So, you're a customer service representative who's interested in becoming a manager. Maybe you're new to the position, or maybe you've been working in the industry for years. Either way, you believe you have the experience and drive to lead your team to success.

But how exactly does your current role differ from that of a manager?

Well, as a customer service representative, you're likely tasked with communicating with inquiring customers, answering support and service questions, troubleshooting, following up on cases, asking for feedback, and keeping track of all necessary documentation related to customer interactions.

It may seem like the right move for you to ask about a promotion. However, it's important to not run into the application blindly. As you know, researching the role is key and shows your promise.

So, what exactly does a customer service manager actually do?

First, let's take a look at what a typical customer service manager role would look like.

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They often have a thorough understanding of both customer and business needs and are capable of coming up with solutions that appease both parties.

While this description briefly covers the basic functions that a customer service manager performs, it still doesn’t address the business value that this position provides for a company. If you want to separate yourself from other potential candidates applying for this role, then it’s important to understand the business advantage that a customer service manager provides.   

What Does a Customer Service Manager Do?

The primary goal of a customer service manager is to ensure the retention of profitable customers through providing added value to their customer experience. This is done by instilling in employees the need to actively listen to customers, be empathetic towards their problems, and be efficient in providing worthy solutions.

HubSpot Customer Success Manager Michael Renahan retains his customers by following "HubSpot's mission of 'Helping Millions of Organizations Grow Better'." Renahan believes that "a healthy customer stays with [HubSpot] longer, grows with [them], and ultimately adopts more products from [HubSpot] to grow better."

The customer service manager plays a key role in an organization, with responsibilities in the following areas: 

  • Enabling the service team to be customer-centric and provide an amazing experience, and doing so by keeping them accountable and removing roadblocks
  • Knowing the organization's products inside and out to step in on escalated customer issues that the team is unable to resolve
  • Measuring and reporting to other stakeholders regarding the efforts and successes of the customer service department
  • Continuing to iterate ways to improve performance, efficiency, and efficacy based on metrics and customer feedback
  • Providing insights from customer data to the marketing and sales departments in an effort to continue growing the organization and reducing churn

Depending on who your customers are and what services or products your company provides, the role of a customer service manager may vary slightly. However, regardless of industry, all of the responsibilities fall under the umbrella of understanding customers inside and out.

Customer service managers lead frontline support and service teams by ensuring both their employees and their customers are in the best position to succeed.

To further understand this position, we have created the following list of the duties that customer service manager completes.

1. Maintain lasting relationships with profitable customers.

As said above, customer service managers are always striving towards acquiring new customers and retaining existing ones. But how exactly do they do that?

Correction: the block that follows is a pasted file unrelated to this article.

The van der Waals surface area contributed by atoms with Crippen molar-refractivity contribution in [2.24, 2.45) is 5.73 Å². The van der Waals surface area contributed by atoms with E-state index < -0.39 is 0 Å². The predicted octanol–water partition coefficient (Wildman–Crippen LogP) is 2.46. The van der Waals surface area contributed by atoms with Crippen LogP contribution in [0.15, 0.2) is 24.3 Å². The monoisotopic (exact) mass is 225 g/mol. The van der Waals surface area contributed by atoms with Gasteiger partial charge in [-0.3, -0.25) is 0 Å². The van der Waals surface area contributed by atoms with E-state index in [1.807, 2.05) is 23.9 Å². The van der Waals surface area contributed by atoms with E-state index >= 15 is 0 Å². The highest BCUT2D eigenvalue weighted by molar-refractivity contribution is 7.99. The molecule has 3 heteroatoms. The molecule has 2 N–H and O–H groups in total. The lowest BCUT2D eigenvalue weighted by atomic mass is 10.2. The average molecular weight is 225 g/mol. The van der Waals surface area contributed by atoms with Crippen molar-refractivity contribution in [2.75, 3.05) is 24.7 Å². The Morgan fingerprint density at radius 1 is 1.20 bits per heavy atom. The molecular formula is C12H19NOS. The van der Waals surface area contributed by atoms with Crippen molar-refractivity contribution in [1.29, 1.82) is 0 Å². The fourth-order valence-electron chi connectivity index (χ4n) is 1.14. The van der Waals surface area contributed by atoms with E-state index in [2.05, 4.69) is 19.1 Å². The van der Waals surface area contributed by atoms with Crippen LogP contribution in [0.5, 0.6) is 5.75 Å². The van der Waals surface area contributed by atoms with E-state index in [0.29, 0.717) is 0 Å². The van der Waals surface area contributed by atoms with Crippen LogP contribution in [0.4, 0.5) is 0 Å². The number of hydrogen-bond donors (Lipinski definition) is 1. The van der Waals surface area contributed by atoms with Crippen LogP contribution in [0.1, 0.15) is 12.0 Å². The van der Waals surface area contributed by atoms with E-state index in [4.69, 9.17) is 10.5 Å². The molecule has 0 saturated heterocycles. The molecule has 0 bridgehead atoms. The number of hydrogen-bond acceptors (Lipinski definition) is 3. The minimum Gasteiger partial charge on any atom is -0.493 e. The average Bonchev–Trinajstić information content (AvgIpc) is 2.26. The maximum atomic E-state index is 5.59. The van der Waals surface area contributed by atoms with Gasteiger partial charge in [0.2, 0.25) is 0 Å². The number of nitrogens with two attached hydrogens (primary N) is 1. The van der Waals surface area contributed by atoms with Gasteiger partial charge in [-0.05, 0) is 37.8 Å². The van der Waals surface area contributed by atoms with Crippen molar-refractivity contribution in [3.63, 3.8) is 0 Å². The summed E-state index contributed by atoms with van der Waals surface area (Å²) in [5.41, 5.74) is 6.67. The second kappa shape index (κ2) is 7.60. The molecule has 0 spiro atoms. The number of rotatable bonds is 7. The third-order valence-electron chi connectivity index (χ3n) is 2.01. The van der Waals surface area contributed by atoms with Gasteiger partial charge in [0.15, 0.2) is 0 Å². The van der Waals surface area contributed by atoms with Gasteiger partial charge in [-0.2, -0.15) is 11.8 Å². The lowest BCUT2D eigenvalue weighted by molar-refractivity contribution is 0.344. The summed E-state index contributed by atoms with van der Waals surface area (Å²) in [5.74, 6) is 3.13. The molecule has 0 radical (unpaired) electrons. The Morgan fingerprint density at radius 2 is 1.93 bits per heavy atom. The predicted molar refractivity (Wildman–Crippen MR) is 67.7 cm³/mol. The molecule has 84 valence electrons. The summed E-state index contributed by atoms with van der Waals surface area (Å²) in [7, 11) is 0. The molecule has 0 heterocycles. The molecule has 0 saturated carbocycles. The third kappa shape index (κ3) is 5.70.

According to Meghan Barrett-Hickey, a Customer Success Manager at HubSpot, "In order to succeed in this role, you need to understand how your customers tick (what is most important to them to be successful)."

In order to retain a high-value customer for the long-term, the manager has to personally show them why they should stick with the company. In this role, they're typically the only manager a customer gets to interact with one-on-one. Thus, it's essential that customer service managers build strong relationships with these customers and increase their lifetime value.

2. Hire and train the customer service team.

Customer service managers are responsible for overseeing the hiring process for new service employees. When they need to fill open positions, they read through applications, interview candidates, and make final decisions. To find the best applicants, it's vital that they ask the right customer service interview questions to get a good grasp on the candidate's experience and abilities.

After hiring, managers ensure that new representatives are properly trained and are equipped with all the tools they need to be successful. They're in charge of assigning required trainings and helping new hires adjust into their new roles.

After training, managers will continue to support their teams by answering questions and being a resource for them during the workday. Just because they have completed training doesn't necessarily mean they're fully ready to tackle every challenge. Training continues when a unique scenario pops up, so it's important for managers to remain patient and thoughtful.

3. Set goals for the team and check progress.

Customer service managers are required to make sure every representative understands their responsibilities and is meeting company goals in a timely fashion. It may be helpful for them to set individual goals for each employee, especially at the beginning of their career. This will supply basic metrics upon which to track their progress and growth.

When setting goals, managers should, of course, guarantee that they're actually attainable. Employees should always feel challenged, but not to the point of permanently feeling overwhelmed by failures. According to Zendesk, clear goals should always be set for customer service reps because it helps them be successful.

If you're interested in becoming a customer service manager, consider helping new customer service reps grow with a 100-day plan. Set weekly or bi-weekly goals and meet with them often to check on their progress and make sure their workload isn't too exhausting.